> Posted by Michelle Romeu
Is mobile banking the next step on the way to 21st century financial inclusion? As someone new to the industry, I have spent much of this summer learning about microfinance; and for me, one of the most interesting developments in the industry is the use of mobile money to further financial inclusion. Earlier this month I made my way to the U.S. State Department to attend Tech@State: Mobile Money. The half-day event brought together U.S. government representatives with technology and microfinance experts to discuss mobile banking in the context of U.S. foreign policy.
Recognizing that mobile phones are altering the course of international development, the State Department is exploring new tools for 21st century statecraft and economic growth. The event represented the State Department’s first foray into the mobile-banking space and as Under Secretary Maria Otero said, there is a hope that, “with the help of industry experts, we can help generate local political will in order to make financial inclusion a reality.”
Mobile banking is an attractive,scalable alternative channel for financial services; as Carol Realini, CEO of Obopay, stated, 5 billion people in the world possess a mobile phone. Shainoor Khojam, Director of Corporate Affairs at Roshan, spoke about financial services in Afghanistan and noted that the entire country has only 17 banks and 34 ATMs. Promoting mobile banking in Afghanistan has been noted to help decrease official corruption in addition to the broad benefits of cheaper delivery and greater convenience and safety for clients.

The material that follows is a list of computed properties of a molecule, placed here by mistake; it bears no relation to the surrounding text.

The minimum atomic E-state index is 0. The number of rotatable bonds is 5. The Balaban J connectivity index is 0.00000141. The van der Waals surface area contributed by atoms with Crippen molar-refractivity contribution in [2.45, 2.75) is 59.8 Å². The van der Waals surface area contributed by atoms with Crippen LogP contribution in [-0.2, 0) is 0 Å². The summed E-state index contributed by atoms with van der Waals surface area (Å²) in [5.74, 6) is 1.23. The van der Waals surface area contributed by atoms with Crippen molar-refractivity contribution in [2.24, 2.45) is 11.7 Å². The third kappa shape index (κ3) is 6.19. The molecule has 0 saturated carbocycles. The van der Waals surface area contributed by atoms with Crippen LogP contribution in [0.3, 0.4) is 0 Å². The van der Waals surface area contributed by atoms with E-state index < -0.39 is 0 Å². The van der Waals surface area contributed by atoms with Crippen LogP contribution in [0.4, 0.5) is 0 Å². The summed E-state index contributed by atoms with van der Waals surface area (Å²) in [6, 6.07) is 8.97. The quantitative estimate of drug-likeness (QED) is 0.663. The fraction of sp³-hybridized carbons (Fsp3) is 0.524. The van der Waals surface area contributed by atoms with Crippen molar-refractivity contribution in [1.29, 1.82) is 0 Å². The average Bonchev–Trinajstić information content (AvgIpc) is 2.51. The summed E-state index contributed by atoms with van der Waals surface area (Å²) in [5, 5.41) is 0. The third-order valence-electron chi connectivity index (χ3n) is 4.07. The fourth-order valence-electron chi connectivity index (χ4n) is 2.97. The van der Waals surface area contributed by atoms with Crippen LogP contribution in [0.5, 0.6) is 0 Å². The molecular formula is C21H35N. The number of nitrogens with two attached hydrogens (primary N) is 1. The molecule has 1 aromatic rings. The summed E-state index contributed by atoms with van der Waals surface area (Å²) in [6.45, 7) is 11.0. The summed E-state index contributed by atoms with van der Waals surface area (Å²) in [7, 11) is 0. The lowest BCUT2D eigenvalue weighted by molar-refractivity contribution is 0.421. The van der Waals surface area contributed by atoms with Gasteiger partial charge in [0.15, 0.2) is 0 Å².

But the world may not be ready to take advantage of mobile banking opportunities. Jan Chipchase of frog design addressed bottlenecks to scaling mobile banking, including the importance of user literacy—both in terms of language and technological illiteracy—as a key challenge.
While mobile banking is sure to break some important ground on the way to financial inclusion, we must also be wary of putting all our eggs in one proverbial basket. Mobile banking can help bring us closer to full financial inclusion, as part of a bigger toolkit of solutions to financial exclusion.
For more information, sign up for updates from the Financial Inclusion 2020 campaign.
Flickr credit: whiteafrican